Immediately I loved it, it showed how much he understood everything I was about in just two words, completely impromptu. It was so him, and it encapsulated my work so perfectly

I now use the term “Patented Colorschemes” to refer to the colourways I create and reuse across different silhouettes and mediums.

I always made an effort to take risks and jump into the unknown, utilising dyes to create a new colourway on my favourite pairs. It took some learn the finesse of how to control colour in a considered and subtle way but eventually I found my style which I have been running with ever since. I feel strongly about the style and design process I have created and ” PATENTED COLORSCHEMES” sums it up perfectly.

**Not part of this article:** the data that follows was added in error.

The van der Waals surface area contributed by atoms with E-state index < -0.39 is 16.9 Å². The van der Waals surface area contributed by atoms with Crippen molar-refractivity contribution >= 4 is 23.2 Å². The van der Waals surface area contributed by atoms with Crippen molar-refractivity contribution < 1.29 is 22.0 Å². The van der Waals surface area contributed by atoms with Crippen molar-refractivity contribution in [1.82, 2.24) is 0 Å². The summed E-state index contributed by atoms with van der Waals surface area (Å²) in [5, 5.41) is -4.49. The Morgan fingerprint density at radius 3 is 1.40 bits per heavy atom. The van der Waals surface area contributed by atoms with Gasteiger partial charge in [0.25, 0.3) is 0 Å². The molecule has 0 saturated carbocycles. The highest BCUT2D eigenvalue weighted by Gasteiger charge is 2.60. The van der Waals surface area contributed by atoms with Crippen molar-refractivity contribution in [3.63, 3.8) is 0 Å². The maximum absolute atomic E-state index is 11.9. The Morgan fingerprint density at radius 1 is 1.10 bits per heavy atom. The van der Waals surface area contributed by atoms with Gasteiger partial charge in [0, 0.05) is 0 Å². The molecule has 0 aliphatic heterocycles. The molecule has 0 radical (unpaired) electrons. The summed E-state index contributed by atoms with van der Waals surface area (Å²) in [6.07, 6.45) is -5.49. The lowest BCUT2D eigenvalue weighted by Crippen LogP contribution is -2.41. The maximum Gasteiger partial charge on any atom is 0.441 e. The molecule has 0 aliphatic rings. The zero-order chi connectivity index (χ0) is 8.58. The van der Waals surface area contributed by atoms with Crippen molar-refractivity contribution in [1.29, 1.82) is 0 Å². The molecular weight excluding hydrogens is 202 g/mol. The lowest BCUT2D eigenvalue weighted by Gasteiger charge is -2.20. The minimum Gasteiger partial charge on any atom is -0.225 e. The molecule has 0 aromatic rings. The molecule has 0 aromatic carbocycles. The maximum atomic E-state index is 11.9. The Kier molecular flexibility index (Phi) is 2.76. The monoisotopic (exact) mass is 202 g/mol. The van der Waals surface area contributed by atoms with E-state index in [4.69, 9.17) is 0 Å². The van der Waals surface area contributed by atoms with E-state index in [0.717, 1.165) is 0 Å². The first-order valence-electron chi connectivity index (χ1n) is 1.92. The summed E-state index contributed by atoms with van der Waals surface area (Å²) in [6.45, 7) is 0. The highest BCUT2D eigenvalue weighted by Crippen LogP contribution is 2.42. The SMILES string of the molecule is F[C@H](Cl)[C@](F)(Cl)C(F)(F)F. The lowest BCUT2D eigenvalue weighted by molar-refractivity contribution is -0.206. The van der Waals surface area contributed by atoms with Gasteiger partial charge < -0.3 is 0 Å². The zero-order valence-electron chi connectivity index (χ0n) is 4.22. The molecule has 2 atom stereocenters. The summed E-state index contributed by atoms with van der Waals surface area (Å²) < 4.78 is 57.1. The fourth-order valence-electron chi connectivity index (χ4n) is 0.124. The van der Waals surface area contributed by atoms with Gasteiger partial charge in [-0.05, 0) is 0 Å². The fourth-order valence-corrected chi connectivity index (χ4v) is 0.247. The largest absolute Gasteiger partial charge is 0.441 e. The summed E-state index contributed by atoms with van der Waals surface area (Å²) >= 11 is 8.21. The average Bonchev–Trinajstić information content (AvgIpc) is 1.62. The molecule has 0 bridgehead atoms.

Though my work on sneakers has become watered down with the amount of creators and brands replicating the aesthetic, I give myself the credit of having a huge impact on current sneaker design and trends. Not everyone will know where the subtle gradient fades and originate from but Virgil understood the vision and gave me all I validation I’ll ever need.

FP: What about your starting point, how did everything get to where it is now?

L: I’d say the real starting point was just being a young teenager in London and being obsessed with sneakers, this is where I learnt everything I use today.

But the idea to really take action and create came to me when I was at Nike, interning at EHQ in Hilversum. I was working as a buying intern so I got to see alot of cool stuff, but from the sidelines. I struggled with the analytical side of the job, all I wanted to do was add value but being passionate couldn’t help me with an excel spreadsheet.